Salvation Army Officers
Operations of The Salvation Army are supervised by trained, commissioned officers. They proclaim the gospel and serve as administrators, teachers, social workers, counselors, youth leaders, and musicians.
These men and women have dedicated their lives, skills, and service completely to God. Lay members who subscribe to the doctrines of The Salvation Army are called soldiers. Along with officers, they are known as Salvationists.
Candidates for officership undergo an intensive two-year course in residence at Salvation Army colleges in Chicago; Suffern, New York; Atlanta; and Rancho Palos Verdes, California. The curriculum combines theory and field practice, including Salvation Army doctrine, sociology and social work, psychology, Salvation Army regulations, homiletics, public speaking, Bible studies, church history, composition, community relations, business administration, accounting, and vocal and instrumental music.
After two successful years of training, cadets are commissioned as lieutenants, ordained as ministers, and assigned to active duty while continuing their education. Lieutenants are required to devote five years to additional studies.
Numerous advanced training courses are available for officers wishing to specialize in a particular discipline. Institutes, seminars, and conferences have been established to ensure that officers are informed of new and innovative programs and developments.
Promotion is based on length of service, character, efficiency, capacity for increased responsibility, and devotion to duty. The ranks are lieutenant, captain, major, lieutenant colonel, colonel and commissioner. The international leader holds the rank of general and is selected by a high council of active-duty commissioner and territorial commanders.
Salvation Army officers must devote full time to Army work. An officer who marries must marry another Salvation Army officer or leave his or her officer status. Married captains and majors will individually carry the rank applicable to their own length of service, not that of their spouse. In case of married officers, the conferred ranks of lieutenant colonel, colonel and commissioner will be held jointly. As ordained ministers of the gospel, they are authorized to perform marriage ceremonies, funeral services, and infant dedications. They also provide counseling and consolation to the bereaved.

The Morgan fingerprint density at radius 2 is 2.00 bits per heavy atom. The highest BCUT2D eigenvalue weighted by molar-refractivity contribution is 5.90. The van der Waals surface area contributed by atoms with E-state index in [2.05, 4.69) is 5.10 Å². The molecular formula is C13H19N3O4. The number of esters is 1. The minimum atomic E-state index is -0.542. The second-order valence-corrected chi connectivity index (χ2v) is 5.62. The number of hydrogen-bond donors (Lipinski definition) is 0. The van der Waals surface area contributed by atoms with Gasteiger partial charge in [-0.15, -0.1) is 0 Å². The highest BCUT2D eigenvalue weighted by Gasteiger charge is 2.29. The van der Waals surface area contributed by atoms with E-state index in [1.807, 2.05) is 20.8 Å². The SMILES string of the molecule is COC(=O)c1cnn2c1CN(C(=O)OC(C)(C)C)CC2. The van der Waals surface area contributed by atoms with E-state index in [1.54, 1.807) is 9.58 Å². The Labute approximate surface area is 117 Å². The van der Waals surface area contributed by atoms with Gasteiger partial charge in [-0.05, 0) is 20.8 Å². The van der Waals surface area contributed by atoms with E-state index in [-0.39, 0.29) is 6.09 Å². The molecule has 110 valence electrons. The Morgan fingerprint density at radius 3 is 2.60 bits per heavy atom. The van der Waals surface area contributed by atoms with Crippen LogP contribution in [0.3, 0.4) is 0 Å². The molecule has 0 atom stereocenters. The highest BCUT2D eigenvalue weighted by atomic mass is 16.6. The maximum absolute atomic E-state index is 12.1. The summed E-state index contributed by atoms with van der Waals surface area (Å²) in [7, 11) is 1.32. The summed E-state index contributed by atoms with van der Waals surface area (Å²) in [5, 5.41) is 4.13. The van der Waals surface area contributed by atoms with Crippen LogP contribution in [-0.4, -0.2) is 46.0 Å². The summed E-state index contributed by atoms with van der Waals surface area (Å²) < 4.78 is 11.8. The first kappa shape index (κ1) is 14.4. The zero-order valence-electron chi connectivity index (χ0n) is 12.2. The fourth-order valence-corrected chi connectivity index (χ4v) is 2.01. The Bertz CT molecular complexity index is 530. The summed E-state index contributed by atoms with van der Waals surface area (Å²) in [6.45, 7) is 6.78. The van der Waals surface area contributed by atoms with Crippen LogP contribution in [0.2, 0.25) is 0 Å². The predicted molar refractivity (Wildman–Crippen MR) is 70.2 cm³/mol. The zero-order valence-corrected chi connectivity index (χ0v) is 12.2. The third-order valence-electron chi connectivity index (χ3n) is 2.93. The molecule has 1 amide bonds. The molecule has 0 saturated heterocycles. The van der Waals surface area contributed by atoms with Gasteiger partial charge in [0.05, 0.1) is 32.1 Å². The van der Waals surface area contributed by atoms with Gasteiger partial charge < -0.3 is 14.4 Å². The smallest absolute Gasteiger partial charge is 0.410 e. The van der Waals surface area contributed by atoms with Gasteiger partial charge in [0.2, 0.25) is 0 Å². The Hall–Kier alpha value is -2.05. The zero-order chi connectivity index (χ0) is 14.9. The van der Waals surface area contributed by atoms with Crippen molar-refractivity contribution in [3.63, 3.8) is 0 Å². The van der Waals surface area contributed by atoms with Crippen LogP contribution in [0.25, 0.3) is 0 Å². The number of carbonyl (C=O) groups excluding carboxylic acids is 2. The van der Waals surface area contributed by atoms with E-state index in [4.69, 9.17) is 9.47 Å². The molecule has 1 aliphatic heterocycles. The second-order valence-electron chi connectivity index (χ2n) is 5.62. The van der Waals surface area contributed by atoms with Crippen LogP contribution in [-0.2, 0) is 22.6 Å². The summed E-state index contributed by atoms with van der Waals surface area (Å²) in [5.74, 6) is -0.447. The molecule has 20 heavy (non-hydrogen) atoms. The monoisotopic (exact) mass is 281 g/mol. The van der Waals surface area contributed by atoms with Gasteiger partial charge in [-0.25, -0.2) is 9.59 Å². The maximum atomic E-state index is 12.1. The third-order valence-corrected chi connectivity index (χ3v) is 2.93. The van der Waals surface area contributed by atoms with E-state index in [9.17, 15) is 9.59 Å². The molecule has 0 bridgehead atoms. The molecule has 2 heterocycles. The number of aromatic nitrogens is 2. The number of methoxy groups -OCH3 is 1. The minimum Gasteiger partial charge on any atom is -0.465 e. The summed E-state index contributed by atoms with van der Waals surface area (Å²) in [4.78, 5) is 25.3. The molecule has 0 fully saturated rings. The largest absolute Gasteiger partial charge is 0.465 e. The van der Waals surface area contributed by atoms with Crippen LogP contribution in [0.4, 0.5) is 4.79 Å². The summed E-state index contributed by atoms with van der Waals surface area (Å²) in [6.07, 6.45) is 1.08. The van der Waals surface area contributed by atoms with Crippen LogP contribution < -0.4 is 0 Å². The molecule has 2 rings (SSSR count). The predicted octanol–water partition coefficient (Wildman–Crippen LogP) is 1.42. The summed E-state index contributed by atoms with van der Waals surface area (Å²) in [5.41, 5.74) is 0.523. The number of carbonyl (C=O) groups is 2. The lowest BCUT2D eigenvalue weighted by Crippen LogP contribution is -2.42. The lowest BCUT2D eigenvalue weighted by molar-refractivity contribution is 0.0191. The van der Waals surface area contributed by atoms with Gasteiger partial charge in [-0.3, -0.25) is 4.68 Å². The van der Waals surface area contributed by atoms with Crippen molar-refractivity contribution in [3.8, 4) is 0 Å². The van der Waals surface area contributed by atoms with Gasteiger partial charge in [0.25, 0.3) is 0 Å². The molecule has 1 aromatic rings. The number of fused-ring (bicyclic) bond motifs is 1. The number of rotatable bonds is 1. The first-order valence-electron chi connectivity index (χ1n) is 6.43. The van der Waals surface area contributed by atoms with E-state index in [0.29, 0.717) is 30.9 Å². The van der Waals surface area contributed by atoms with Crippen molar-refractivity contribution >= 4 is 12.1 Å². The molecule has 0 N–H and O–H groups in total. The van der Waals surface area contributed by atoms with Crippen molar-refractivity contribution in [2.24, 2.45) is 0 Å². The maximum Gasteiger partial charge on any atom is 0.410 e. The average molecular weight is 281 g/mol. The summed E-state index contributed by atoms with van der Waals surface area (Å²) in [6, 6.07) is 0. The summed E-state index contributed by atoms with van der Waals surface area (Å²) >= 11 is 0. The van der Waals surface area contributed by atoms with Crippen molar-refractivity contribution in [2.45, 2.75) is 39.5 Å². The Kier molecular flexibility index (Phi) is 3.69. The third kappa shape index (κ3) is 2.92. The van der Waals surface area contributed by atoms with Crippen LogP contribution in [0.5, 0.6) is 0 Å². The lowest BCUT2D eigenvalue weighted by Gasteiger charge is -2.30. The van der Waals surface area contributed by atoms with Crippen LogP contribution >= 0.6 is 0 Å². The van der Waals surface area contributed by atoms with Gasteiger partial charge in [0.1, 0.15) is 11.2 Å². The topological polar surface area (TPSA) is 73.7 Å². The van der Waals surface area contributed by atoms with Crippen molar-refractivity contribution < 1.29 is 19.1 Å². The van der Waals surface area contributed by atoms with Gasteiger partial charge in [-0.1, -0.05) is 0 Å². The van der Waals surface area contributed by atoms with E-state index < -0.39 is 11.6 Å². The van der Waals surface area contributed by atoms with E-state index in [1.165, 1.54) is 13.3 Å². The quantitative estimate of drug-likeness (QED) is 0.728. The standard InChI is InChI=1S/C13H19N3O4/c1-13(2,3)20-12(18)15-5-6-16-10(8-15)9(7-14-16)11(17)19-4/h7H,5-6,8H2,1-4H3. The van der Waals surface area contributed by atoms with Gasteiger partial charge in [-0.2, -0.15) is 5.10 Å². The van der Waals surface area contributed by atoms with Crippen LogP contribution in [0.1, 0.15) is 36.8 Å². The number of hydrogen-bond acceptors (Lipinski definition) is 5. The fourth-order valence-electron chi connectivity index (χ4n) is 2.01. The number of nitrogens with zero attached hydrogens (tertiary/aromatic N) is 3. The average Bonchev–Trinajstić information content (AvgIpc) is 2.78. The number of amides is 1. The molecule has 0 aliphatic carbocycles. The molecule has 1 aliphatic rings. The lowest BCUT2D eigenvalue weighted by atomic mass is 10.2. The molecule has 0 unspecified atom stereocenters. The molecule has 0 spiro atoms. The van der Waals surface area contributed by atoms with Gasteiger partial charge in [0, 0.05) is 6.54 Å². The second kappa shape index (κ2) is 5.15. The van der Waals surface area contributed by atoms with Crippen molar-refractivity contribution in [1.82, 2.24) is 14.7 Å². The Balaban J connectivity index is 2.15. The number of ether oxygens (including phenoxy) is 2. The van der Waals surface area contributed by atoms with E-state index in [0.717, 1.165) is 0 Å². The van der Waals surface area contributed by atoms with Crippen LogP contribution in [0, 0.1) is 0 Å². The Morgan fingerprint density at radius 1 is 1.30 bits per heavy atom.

The Salvation Army provides officers' living quarters, furnishings, and official transportation. Officers qualify for retirement once they are eligible to receive full Social Security benefits.
Salvation Army Soldiers
The soldiers of The Salvation Army (wearing blue epaulets), the committed laity, are local citizens in communities throughout the U.S. who give allegiance to the doctrines and disciplines of the Army. There are approximately 450,000 soldiers in the United States.
These soldiers may take on volunteer responsibilities in the congregation or help in the Army's social service outreach. Many soldiers give valuable service in directing and leading youth groups in character-building activities. Many take part in the Army's musical programs and teach young people to sing and play.
As a valuable means of service to the community, soldiers visit the sick and lonely in hospitals, nursing homes, and correctional institutions. Social service programs are enhanced by the commitment of soldiers who often give their time in the Army's basic ministries of shelter and food provision.
Soldiers abstain from the use of alcoholic beverages, drugs, and tobacco. Trained and qualified soldiers are appointed as "local officers." This corresponds to a non-commissioned officer in the armed forces. Other members of the congregation are adherents who participate in church activities but have not signed on as soldiers. Adherents may take on some lay responsibilities, such as teaching Sunday School classes.
Salvation Army Volunteers
From its inception, The Salvation Army has relied heavily on volunteers who support it's programs. Often referred to as "the army behind The Army," volunteers play a crucial role The Salvation Army's ability to provide quality social services for the entire community.
Volunteers are valuable assets in The Salvation Army's efforts to meet the changing needs of our world. Through the skills and experience they bring to The Army, volunteers make significant contributions to society by positively impacting the lives of those they assist. Salvation Army volunteers change lives, uplift families and support communities throughout our nation everyday.
Thank you for exploring the many opportunities to help those in need and enhance your community as a volunteer within The Salvation Army.
Visit our volunteer page.